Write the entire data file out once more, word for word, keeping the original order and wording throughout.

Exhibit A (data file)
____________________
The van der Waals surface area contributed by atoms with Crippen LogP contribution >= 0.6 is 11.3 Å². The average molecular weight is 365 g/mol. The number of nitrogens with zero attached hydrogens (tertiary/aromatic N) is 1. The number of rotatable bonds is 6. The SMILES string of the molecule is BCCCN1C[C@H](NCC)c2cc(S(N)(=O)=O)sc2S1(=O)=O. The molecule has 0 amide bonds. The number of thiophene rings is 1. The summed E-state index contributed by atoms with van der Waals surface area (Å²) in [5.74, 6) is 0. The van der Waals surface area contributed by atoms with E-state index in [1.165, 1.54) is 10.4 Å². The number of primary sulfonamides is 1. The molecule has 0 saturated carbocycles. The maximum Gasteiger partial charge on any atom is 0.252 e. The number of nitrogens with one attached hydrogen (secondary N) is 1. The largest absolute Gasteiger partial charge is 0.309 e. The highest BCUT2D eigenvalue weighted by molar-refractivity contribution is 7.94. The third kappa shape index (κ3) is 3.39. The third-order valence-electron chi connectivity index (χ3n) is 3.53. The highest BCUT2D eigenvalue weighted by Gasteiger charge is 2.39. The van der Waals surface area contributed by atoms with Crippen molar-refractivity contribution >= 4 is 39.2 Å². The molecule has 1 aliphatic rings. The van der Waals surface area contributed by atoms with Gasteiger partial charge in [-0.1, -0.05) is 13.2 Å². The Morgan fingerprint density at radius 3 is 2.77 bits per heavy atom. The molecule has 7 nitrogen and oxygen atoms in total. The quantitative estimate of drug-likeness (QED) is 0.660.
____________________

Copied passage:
The van der Waals surface area contributed by atoms with Crippen LogP contribution >= 0.6 is 11.3 Å². The average molecular weight is 365 g/mol. The number of nitrogens with zero attached hydrogens (tertiary/aromatic N) is 1. The number of rotatable bonds is 6. The SMILES string of the molecule is BCCCN1C[C@H](NCC)c2cc(S(N)(=O)=O)sc2S1(=O)=O. The molecule has 0 amide bonds. The number of thiophene rings is 1. The summed E-state index contributed by atoms with van der Waals surface area (Å²) in [5.74, 6) is 0. The van der Waals surface area contributed by atoms with E-state index in [1.165, 1.54) is 10.4 Å². The number of primary sulfonamides is 1. The molecule has 0 saturated carbocycles. The maximum Gasteiger partial charge on any atom is 0.252 e. The number of nitrogens with one attached hydrogen (secondary N) is 1. The largest absolute Gasteiger partial charge is 0.309 e. The highest BCUT2D eigenvalue weighted by molar-refractivity contribution is 7.94. The third kappa shape index (κ3) is 3.39. The third-order valence-electron chi connectivity index (χ3n) is 3.53. The highest BCUT2D eigenvalue weighted by Gasteiger charge is 2.39. The van der Waals surface area contributed by atoms with Crippen molar-refractivity contribution >= 4 is 39.2 Å². The molecule has 1 aliphatic rings. The van der Waals surface area contributed by atoms with Gasteiger partial charge in [-0.1, -0.05) is 13.2 Å². The Morgan fingerprint density at radius 3 is 2.77 bits per heavy atom. The molecule has 7 nitrogen and oxygen atoms in total. The quantitative estimate of drug-likeness (QED) is 0.660.